Allowances Teach Kids About Money -- And That's a Good Thing

Starting at age 8, my parents began to give me an allowance. I can't tell you how much they gave me every week and I don't know what I did with it -- I only remember that I got my allowance faithfully every Friday.

Each week, I gleefully waited for Friday (in part because it meant no more school for two! whole! days!) and pounced upon my father the minute he got home to give me my allowance.

It was, perhaps, the smartest thing my parents ever did. Which is why I will happily be giving each of my children (yes, even the 3-year-old) an allowance in the New Year.

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Both child-development and financial experts agree about a couple of major principles regarding allowances. First, and most importantly, kids need to be given an age-appropiate amount of money and allowed to make real choices AND mistakes to understand how money works. The mistakes don't have to be life-altering -- a toy they've saved for that turns out to be a pile of junk.

The allowance should also be real cash, not a debit card or an IOU, so kids can feel it in their hands. Using a debit card or a Mom Owes Me $25 (after many weeks) is a fairly abstract concept -- if they cannot go to the store, select something based upon the amount of money they have in hand, calculate sales tax, and pay the clerk for their purchase, it's harder to conceptualize money.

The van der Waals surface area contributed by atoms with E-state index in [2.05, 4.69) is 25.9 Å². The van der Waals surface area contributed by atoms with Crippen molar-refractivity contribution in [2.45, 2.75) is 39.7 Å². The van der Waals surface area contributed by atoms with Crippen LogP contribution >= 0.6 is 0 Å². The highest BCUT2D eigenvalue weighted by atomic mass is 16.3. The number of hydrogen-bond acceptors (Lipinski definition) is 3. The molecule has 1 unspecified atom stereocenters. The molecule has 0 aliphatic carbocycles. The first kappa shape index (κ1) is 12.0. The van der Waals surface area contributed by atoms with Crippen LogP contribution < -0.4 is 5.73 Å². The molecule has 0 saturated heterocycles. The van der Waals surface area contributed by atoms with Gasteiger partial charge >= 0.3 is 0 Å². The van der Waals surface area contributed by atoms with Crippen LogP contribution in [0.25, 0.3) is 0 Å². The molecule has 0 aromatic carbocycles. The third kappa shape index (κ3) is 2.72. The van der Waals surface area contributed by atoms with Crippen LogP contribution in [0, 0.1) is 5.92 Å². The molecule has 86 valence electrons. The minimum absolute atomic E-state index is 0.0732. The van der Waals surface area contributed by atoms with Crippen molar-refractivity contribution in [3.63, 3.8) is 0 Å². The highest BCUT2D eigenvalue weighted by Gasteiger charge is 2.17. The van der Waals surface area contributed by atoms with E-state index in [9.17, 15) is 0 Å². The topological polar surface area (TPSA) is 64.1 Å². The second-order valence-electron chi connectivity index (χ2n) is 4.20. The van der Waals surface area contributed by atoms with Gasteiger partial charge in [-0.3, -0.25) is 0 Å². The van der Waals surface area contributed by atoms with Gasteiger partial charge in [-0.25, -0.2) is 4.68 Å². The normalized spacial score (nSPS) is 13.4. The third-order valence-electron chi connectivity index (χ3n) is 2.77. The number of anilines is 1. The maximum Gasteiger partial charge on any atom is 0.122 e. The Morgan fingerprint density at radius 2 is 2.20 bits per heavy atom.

However, financial experts (unlike my own parents who succumbed to this) believe that paying your children for chores is a dangerous idea. As kids get older, they make begin to feel a sense of entitlement about chores -- "I will walk the dog for three bucks" is much different than the idea that "walking the dog is part of my daily routine."

Instead, sit down with your child, create a list of expected chores and expectations, and in exchange for these completed chores, provide a weekly allowance that can be withheld if the child does not meet his or her expectations.

I'm certain my kids will be thrilled by this setup, and in this economy, teaching kids about money may be their ticket to avoid financial pitfalls in the future.

Have any tips about allowances? How do you handle allowances in your house?

 

Image via epSos.de/Flickr

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